Because medical care is often expensive, health insurance is a necessity for virtually all Floridians. For a variety of reasons, employers regularly offer coverage to both employees and their family members. Regardless of whether your employer offers coverage, you may have elected to enroll in your partner’s company’s plan. 

During winter and early spring, during peak flu and RSV season, you are likely taking steps to keep yourself healthy. Fortunately, if you do become ill, you have health insurance that allows you to seek effective medical treatment. Of course, if your insurance coverage is through your spouse’s employer, you may wonder if your health insurance is at risk during your divorce.

COBRA Coverage 

You likely do not have to worry about losing coverage immediately simply because of your divorce. In fact, federal law requires most company plans to continue to extend health care coverage to a divorced spouse for up to 36 months. This law, known as COBRA, should put your mind at ease. Still, your premiums may rise considerably. That is, the employer does not have to continue to offer the same discounts, incentives or rates to you after your divorce.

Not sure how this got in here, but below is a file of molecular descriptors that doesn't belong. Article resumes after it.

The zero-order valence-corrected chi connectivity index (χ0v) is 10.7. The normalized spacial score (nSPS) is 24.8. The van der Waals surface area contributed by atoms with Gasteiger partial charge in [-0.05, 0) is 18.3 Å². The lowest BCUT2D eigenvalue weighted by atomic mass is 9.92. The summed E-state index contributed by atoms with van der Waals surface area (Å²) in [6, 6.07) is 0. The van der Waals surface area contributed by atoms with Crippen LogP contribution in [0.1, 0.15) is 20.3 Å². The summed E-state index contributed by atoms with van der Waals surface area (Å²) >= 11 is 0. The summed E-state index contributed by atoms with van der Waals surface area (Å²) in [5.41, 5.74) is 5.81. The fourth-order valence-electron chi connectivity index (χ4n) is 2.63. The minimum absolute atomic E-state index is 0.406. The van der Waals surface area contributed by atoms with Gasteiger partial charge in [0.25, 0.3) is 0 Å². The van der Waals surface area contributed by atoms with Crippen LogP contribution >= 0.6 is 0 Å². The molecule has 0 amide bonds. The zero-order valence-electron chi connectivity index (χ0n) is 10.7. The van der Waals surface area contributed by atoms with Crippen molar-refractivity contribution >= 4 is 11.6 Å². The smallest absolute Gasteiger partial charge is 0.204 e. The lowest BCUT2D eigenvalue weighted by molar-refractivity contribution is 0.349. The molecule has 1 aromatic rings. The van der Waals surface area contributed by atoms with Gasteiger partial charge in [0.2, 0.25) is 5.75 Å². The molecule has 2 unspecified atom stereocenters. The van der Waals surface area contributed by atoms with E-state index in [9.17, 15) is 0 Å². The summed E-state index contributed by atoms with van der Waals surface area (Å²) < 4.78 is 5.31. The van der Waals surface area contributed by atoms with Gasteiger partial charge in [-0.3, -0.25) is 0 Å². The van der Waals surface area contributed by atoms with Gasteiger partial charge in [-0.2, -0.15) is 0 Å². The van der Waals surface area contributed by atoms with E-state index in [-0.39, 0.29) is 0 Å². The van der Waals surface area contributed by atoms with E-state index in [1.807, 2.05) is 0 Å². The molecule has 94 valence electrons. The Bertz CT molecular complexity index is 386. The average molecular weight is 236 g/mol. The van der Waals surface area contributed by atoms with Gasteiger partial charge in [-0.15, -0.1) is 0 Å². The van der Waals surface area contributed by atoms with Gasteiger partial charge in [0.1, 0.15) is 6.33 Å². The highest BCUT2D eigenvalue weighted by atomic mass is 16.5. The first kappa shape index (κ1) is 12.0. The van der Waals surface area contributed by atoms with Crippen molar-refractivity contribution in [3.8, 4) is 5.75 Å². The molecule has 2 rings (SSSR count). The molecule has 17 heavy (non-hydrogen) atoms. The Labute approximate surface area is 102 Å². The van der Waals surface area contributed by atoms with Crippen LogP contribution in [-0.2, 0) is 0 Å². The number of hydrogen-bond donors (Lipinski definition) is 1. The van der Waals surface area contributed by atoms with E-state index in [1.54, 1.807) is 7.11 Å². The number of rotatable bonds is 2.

Negotiation 

Health care coverage is ripe for negotiation when finalizing a divorce settlement. As such, you may be able to get your soon-to-be ex-spouse to pay for your coverage for a certain period of time. Alternatively, if your partner is not in the mood to negotiate, you may be able to use his or her history of providing insurance coverage as leverage in seeking additional spousal support. Either way, because health insurance tends to be expensive, advocating for both your health and your financial interests is essential.

Even if you are healthy, you may eventually sustain an injury or acquire an illness. While your partner’s health care coverage gave you peace of mind during your marriage, your divorce likely requires you to rethink your health insurance. Fortunately, you have options for ensuring that you can continue to afford medical care.